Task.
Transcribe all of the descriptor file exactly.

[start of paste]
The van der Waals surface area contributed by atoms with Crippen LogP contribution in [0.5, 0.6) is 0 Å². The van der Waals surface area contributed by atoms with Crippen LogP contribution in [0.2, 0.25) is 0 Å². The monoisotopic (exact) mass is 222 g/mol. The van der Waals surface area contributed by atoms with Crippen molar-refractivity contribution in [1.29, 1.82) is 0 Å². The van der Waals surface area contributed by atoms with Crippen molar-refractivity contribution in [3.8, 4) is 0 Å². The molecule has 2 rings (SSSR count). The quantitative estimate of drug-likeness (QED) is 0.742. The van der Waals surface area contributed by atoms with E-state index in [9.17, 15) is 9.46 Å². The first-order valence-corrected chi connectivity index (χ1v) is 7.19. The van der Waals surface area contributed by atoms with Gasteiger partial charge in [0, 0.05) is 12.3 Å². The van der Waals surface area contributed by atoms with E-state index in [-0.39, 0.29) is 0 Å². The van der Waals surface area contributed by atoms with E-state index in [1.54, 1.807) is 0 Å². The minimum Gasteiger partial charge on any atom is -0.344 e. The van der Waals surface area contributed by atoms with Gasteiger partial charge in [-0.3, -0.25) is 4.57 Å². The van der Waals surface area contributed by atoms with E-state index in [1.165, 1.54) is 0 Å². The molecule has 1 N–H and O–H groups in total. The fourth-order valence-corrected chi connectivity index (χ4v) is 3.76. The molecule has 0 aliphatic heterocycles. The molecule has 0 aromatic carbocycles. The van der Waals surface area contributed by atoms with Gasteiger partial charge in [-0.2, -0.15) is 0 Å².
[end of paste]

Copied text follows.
The van der Waals surface area contributed by atoms with Crippen LogP contribution in [0.5, 0.6) is 0 Å². The van der Waals surface area contributed by atoms with Crippen LogP contribution in [0.2, 0.25) is 0 Å². The monoisotopic (exact) mass is 222 g/mol. The van der Waals surface area contributed by atoms with Crippen molar-refractivity contribution in [1.29, 1.82) is 0 Å². The van der Waals surface area contributed by atoms with Crippen molar-refractivity contribution in [3.8, 4) is 0 Å². The molecule has 2 rings (SSSR count). The quantitative estimate of drug-likeness (QED) is 0.742. The van der Waals surface area contributed by atoms with E-state index in [9.17, 15) is 9.46 Å². The first-order valence-corrected chi connectivity index (χ1v) is 7.19. The van der Waals surface area contributed by atoms with Gasteiger partial charge in [0, 0.05) is 12.3 Å². The van der Waals surface area contributed by atoms with E-state index in [-0.39, 0.29) is 0 Å². The van der Waals surface area contributed by atoms with E-state index in [1.54, 1.807) is 0 Å². The minimum Gasteiger partial charge on any atom is -0.344 e. The van der Waals surface area contributed by atoms with Gasteiger partial charge in [-0.3, -0.25) is 4.57 Å². The van der Waals surface area contributed by atoms with E-state index in [1.165, 1.54) is 0 Å². The molecule has 1 N–H and O–H groups in total. The fourth-order valence-corrected chi connectivity index (χ4v) is 3.76. The molecule has 0 aliphatic heterocycles. The molecule has 0 aromatic carbocycles. The van der Waals surface area contributed by atoms with Gasteiger partial charge in [-0.2, -0.15) is 0 Å².